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  • Writer's pictureMichael Chomse Artist

Imagineering - New Frontiers

Updated: Mar 19, 2018

If you visit my Facebook page, and I suggest you do, you'll find that I bill myself as an 'imagineer'. It's a strange word, and one that you might have not come across before. Looking at its etymology you'll find this: " a person who devises and implements a new or highly imaginative concept or technology, in particular one who devises the attractions in Walt Disney theme parks."

We both learned something. The Disney connection is new for me, too. According to Wikipedia, although Disney has trademarked the word, they didn't invent it. "The word was "invented" by Alcoa around 1940, and appeared widely in numerous publications of several disciplines such as urban design, geography and politics, evolutionary economics, corporate culture and futures studies."

My relationship to the word goes back about a decade and I couldn't remember where I saw it for the first time. Yesterday I was cleaning up my bookmarks, and I came across a bookmark I didn't recognise. And there it was, my link to the word, and the first time I saw it.

"Imagineering has three elements - story, vision, and guidance. A story tends to be more powerful than data and ideas partly because we can place ourselves in it vicariously and sense our own reactions and roles, real and potential. It is almost like we are practicing for a different future. Vision adds to the power because it points us in a direction and paints a picture of possibility. We can only create what we can imagine. This pulls us into the creative tension between "what is" and "what could be", inspiring us to action. Imagineering combines story and vision, infusing them with guidance that gives people what they need to make the story a reality - motivations and rationales, role models, compelling drama, realistic situations, appropriate values struggles, all the necessary instructions and precautions - and sometimes even resources and compatriots - to help their beloved product of imagination blossom in the world around them." (Tom Atlee - Harvested from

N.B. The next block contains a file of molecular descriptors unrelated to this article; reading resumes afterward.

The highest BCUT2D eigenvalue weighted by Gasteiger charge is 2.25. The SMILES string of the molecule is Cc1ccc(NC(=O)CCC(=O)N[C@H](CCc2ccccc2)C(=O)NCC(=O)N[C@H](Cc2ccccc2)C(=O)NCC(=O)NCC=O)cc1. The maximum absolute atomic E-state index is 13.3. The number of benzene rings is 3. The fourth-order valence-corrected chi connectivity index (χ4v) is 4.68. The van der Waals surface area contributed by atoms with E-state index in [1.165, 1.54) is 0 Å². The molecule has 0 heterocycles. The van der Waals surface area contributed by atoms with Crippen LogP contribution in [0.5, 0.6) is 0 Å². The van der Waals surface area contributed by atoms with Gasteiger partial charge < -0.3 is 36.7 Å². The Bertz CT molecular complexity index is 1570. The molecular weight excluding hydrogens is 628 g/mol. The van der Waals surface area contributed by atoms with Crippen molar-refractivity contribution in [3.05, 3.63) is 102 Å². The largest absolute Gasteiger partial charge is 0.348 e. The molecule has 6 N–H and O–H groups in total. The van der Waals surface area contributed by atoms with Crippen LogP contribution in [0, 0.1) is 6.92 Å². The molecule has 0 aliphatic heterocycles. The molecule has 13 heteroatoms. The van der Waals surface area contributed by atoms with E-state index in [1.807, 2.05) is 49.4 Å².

I came across this quote while writing a drama series, and struggling with the issues surrounding nurturing a vision into reality. It has stuck with me all these years, and now if I describe myself to myself, imagineering is at the core of who I am. The fact that I see myself as an artist and a storyteller says it all.

I'll let other people be visionaries. I sense that visionaries have the picture of the far destination but not the road map on how to get there. Where I'm going there isn't a clear picture or a road map anyway, just a set of creative obstacles and opportunities. These are the hurdles that challenge the mind and heart of an engineer with imagination. An imagineer.

I've been on the journey towards that fabled destination for a long time now. I feel qualified to call myself an imagineer. Will you come along for the ride?

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